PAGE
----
June 18, 1864
On the night of June 17th, under the cover of darkness, the Confederates fell back to an area approximately 1/2 mile closer to Petersburg and, after midnight, began building a more permanent and formidable line of trenches. These trenches would connect the part of the Dimmock Line they still controlled to the banks of the Appomattox River on the east side of Petersburg.
The pre-dawn maneuver by the Southern soldiers disrupted the Union Army's plans for a morning attack. Much like the previous two days, the Union attack failed again due to poor cohesion among the various Corps.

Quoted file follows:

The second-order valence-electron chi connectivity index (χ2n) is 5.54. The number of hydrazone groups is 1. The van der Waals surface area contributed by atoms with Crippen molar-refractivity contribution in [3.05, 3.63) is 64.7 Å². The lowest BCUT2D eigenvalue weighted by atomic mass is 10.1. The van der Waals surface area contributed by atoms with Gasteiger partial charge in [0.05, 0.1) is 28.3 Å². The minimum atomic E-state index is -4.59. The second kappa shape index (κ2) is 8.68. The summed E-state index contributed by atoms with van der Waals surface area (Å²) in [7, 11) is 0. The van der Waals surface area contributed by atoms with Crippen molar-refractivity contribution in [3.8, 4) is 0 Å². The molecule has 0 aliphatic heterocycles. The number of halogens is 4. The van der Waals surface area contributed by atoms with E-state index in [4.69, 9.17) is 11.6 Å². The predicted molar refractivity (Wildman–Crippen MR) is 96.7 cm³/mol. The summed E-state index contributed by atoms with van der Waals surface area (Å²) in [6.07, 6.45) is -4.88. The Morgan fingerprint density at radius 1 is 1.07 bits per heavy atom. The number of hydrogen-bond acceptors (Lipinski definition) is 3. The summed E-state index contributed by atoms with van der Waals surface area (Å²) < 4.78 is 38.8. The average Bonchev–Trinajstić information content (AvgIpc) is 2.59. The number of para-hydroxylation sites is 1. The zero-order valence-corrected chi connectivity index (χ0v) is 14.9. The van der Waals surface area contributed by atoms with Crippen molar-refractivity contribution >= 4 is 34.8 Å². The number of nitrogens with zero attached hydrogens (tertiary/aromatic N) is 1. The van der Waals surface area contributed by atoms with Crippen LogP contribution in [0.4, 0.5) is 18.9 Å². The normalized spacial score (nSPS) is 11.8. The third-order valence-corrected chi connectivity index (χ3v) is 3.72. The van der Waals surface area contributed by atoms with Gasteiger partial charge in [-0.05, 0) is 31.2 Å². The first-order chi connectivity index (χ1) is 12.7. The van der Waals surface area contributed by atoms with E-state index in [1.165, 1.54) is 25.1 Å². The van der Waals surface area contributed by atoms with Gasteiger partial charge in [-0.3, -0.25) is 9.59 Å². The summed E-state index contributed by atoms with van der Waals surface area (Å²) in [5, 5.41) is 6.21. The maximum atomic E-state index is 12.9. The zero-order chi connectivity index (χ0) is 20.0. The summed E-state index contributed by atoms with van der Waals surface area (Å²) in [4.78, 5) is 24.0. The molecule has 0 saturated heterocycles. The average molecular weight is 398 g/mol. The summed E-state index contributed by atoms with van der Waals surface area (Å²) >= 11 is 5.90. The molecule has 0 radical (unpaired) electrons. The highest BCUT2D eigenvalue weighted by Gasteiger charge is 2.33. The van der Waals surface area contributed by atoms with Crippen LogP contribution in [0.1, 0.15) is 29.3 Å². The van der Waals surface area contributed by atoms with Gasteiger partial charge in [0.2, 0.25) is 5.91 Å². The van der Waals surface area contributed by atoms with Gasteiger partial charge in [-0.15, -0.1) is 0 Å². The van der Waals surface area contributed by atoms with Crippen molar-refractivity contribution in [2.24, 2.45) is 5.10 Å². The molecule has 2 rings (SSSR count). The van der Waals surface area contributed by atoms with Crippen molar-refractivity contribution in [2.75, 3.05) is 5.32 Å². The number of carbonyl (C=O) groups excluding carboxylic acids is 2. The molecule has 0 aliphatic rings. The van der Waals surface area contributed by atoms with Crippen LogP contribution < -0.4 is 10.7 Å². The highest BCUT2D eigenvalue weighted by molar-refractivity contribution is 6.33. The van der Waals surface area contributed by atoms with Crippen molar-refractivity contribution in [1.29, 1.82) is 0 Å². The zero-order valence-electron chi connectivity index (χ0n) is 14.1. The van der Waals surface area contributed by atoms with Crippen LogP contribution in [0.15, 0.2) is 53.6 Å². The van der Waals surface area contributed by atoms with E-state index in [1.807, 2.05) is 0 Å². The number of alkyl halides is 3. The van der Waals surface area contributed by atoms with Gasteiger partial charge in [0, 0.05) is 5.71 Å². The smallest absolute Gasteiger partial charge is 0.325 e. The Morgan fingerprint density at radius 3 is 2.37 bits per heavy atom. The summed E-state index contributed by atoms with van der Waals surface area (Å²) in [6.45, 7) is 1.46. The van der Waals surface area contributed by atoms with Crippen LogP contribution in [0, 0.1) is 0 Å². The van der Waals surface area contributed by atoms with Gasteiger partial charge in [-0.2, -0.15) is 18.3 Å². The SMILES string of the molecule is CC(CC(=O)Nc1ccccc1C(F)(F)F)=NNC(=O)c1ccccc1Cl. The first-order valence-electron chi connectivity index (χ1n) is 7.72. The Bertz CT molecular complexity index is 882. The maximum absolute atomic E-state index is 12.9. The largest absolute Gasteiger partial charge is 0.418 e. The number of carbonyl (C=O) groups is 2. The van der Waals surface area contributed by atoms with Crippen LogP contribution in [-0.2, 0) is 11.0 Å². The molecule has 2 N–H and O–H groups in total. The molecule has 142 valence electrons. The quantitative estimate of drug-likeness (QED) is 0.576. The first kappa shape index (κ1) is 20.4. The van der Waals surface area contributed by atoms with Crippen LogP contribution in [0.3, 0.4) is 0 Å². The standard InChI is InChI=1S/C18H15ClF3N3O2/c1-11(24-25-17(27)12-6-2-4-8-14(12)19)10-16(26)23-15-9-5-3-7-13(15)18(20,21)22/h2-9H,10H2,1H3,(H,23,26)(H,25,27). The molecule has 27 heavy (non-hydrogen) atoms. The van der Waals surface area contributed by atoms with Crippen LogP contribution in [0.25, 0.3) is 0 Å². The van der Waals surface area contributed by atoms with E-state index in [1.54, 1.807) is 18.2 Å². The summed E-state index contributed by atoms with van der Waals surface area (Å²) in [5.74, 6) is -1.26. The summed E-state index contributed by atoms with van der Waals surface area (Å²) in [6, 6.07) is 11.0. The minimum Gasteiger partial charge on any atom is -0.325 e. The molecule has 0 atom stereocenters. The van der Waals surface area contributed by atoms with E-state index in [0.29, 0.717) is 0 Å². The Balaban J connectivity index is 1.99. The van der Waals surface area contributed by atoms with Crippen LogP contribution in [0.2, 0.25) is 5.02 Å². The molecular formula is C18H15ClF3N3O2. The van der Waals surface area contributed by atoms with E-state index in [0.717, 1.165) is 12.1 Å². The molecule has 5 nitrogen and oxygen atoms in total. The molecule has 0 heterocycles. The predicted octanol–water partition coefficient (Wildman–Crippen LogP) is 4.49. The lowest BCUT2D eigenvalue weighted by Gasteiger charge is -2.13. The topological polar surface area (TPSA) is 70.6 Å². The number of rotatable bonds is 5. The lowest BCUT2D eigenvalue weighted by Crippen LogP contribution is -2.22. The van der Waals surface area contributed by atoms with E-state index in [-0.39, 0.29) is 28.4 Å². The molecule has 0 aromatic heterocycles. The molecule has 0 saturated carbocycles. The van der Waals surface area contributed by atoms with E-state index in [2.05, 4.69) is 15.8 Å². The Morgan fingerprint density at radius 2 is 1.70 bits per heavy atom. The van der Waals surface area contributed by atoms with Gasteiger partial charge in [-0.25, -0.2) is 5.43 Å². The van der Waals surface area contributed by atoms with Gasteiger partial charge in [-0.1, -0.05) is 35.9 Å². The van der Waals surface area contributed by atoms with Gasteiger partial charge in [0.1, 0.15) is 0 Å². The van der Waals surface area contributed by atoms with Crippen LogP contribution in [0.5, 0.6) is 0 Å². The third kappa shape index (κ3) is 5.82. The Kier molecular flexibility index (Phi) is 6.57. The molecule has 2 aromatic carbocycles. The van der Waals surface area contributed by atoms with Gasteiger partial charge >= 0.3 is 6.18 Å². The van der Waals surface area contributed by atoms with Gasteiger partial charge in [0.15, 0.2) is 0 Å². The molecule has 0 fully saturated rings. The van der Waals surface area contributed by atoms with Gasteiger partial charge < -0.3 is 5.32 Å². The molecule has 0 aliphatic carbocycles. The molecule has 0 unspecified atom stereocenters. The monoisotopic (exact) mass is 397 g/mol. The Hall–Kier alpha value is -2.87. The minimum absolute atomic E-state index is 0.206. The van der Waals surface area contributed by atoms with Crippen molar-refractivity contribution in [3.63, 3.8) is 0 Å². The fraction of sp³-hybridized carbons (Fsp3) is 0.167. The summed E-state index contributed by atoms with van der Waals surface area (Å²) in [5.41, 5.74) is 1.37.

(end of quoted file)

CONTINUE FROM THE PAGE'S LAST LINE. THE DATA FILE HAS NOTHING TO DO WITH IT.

From the lowliest of privates to the upper echelon of both armies, it was obvious to all that with the Union's failure on the 15th to take advantage of it initial success, its subsequent poorly-coordinated attacks over the next three days, and the heroic defense put up by Beauregard's forces until Lee arrived, the armies were facing, for them, a new style of fighting - siege warfare.
Back to Battles of the Siege